Another one of my all-time favorites. I don't know how I stumbled on this book, but its worth the 955 pages (yeah really!).
What I liked best about thAnother one of my all-time favorites. I don't know how I stumbled on this book, but its worth the 955 pages (yeah really!).
What I liked best about this book is the exploration of the main characters alienation. He is neither British nor Indian, Christian, Muslim or Hindu, he's everything and nothing all at once. Actually I might recommend this book if you liked Life of Pi. Although I would say that this is a much more thorough and interesting tale.
The novel takes place in India in the late 1880s, during a series of battles between Afghanistan and India and other various battles for the East India Company.
Ashton (also called Ashok) is born to an English professor and a British mother in India. However his parents die of cholera when he is a baby and he is raised Hindu by a woman named Sita. Ashok lives a life in poverty as an attendant for a noble family and also becomes very close to the games keeper who is Muslim and learns their traditions as well.
It's only when he is 13 or 14 that he learns that he is English and not Indian. He's sent to British boarding school and finds himself totally alienated. When he is 18 he joins the Corps of Guides and returns to India. Lots of battles and love affairs follow. This is a great book if you like detailed family sagas and historical novels, since I believe the book is couched in actual events. ...more
Humor me on this one. I read the first five of this 11-part series as a kid and never knew that another six books were written (in the 60s). I recentlHumor me on this one. I read the first five of this 11-part series as a kid and never knew that another six books were written (in the 60s). I recently bought five of the books and I've been poking around the internet for over a year to find this one for less than 100 bucks (unbelievable). Finally. I found this on Abe and ordered away. Its so satisfying to read the last one in the series! Definitely for ballet-lovers only, but Estoril does a nice job of painting a picture of the jealousy and cattiness that is (unfortunately) a part of the ballet world. She also shows the joy....more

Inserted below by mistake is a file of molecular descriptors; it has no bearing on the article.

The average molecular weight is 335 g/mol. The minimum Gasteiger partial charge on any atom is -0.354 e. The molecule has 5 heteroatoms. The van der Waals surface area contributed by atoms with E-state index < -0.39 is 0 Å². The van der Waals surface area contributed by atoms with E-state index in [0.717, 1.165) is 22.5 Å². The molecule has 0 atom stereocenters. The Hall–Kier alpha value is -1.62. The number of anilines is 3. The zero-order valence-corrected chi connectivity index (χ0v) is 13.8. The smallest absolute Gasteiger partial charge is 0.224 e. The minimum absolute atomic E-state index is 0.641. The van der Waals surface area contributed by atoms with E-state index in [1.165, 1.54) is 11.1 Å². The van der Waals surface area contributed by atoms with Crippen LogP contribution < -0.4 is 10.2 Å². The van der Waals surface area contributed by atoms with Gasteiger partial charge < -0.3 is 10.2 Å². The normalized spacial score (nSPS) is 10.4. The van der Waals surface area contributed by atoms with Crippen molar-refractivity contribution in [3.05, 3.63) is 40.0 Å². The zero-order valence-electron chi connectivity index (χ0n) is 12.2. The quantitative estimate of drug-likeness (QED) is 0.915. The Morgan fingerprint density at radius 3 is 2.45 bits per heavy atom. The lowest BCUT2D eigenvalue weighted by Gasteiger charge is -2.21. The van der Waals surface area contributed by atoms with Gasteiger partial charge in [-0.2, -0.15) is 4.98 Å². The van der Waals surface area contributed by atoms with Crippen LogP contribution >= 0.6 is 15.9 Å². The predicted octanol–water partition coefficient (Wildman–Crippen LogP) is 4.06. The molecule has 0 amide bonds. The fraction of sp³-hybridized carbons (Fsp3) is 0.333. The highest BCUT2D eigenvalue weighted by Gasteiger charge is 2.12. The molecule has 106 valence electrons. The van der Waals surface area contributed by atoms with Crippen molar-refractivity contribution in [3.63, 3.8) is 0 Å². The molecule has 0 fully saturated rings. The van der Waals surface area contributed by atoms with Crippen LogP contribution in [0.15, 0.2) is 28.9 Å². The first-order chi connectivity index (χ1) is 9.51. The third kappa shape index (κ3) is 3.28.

Les Miserables deserves all the praise that has been heaped on it over the centuries. It really was a thing of beauty. To me, this book explored whatLes Miserables deserves all the praise that has been heaped on it over the centuries. It really was a thing of beauty. To me, this book explored what it means to love in all its different forms. Highly recommend. ...more
This is the first of my favorite trilogy from adolescence. The same author as Anne of Green Gables wrote this series. I prefer the Emily books. EmilyThis is the first of my favorite trilogy from adolescence. The same author as Anne of Green Gables wrote this series. I prefer the Emily books. Emily is an orphan who grows up with grouchy distant relatives. She dreams of becoming an author and gradually falls in love with her dear friend Teddy; in the third book he becomes an illustrator. The main character is odd and dreamy, with a stubborn streak and a sense of whimsy. She has adventures with the crotchety types that seem to be abundant in Canada, and gets into trouble with the locals whenever a story seems too vivid to be pure fiction.
From Wikipedia: Similar to her earlier and more famous Anne of Green Gables series, the Emily novels depicted life through the eyes of a young orphan girl, Emily Starr who is raised by her relatives after her father dies of consumption. The series was less romanticized and more realistic than the Anne novels. Montgomery considered Emily to be a character much closer to her own personality than Anne, and some of the events which occur in the Emily series happened to Montgomery herself in real life. Emily is described as having black hair, pale skin, and a unique "slow" smile.